The legend of Ssezibwa Falls goes back to a woman named Nakangu Tebatesa who was a wife to Nsubuga Ssebwato was expecting twins. Instead she gave birth to a branching and it is said that the spirits of the unborn children still inhabit the area. As such it is a spiritual place for many local Ugandans. I didn’t see anyone praying or making sacrifices to the river so I can’t vouch for what goes on, but maybe you’ll get lucky and see what I missed.

Since Ssezibwa Falls is so easily accessible from Kampala and Jinja, if you skip it when visiting Uganda you’re missing out. It may not be the greatest attraction in the country, it probably isn’t even the greatest waterfall (Murchison Falls should take that honor, when I make it up there we’ll see), but it is so cheap and easy to visit if you take public transportation that you need to go.

Mabira Forest Preserve

The first thing you notice when you pull into Najjembe is a swarm of blue vested men and women surrounding every matatu trying to sell drinks and snacks ranging from grilled bananas to the ubiquitous meat on a stick. As we twisted and contorted our way out of the minibus and onto the dusty road, we had bowls and sticks and bottles thrust into our face. I bought myself a large, grilled chicken breast and wing on a stick for about eighty cents because on one hand I felt a bit bad for these people who all sell the same things and whose job is to chase travelers when they stop for a few minutes and on the other I didn’t have breakfast and I needed a bit of fuel for the hike we had planned.

A break in the tree canopy.

This was our second attempt to reach Mabira. In our quest to avoid over done touristy resort spots we didn’t take the proper turn off the first trip and instead walked about five hours through the villages in the area after we realized our mistake and didn’t feel like doubling back. Now the plan was to follow the signs for ‘The Rainforest Lodge.’ There was one right in Najjembe where the matatus pick up and drop off passengers and another large one up the road pointing directly to the resort. Knowing this we intended to at least visit the lodge and ask them where to go.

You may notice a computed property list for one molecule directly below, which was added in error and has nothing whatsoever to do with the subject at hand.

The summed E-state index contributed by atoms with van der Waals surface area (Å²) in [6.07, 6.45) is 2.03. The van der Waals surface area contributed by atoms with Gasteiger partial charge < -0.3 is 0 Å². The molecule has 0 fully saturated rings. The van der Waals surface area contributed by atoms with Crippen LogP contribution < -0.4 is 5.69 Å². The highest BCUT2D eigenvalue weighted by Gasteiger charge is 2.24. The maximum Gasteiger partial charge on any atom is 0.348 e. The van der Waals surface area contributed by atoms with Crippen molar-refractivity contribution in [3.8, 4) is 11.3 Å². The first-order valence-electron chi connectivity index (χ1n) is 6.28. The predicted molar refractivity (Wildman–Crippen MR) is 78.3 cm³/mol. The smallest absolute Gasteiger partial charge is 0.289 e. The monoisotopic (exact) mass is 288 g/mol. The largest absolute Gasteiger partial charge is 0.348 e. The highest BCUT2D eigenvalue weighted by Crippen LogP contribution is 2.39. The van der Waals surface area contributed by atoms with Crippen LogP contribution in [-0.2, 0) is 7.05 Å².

Happily tramping up the hill munching on my delicious grilled chicken, we passed for the second time the school where dozens of students ignored their classes to stare at the mzungus through the windows. Up the hill in the blazing sun until we reached blessed shade where the forest proper began. Soon we hooked a left onto another with a large sign for the lodge urging us on. A bit more travel in some sort of fairy tale like setting; nice wide road, green trees and vegetation on all sides, butterflies flitting around left and right, and enough bird noises to make John Audobon proud then the immersion was temporarily spoiled by a gate with a guard who had a visitor book for us to sign in.

Up to the lodge we went. We stopped at the reception desk to ask for some information about the hiking we were looking for. The woman working the desk informed us that the trails were not marked and there were no guides available. We thanked her for her time, left to explore the rest of the resort compound, and immediately went to work on proving her wrong. We didn’t come a second time just to get shot down by some bogus reason as poor trails. We followed the paths down past the cabins where guests stay, and right past the sign pointing to the swimming pool and on our left was a little footpath leading away from the resort.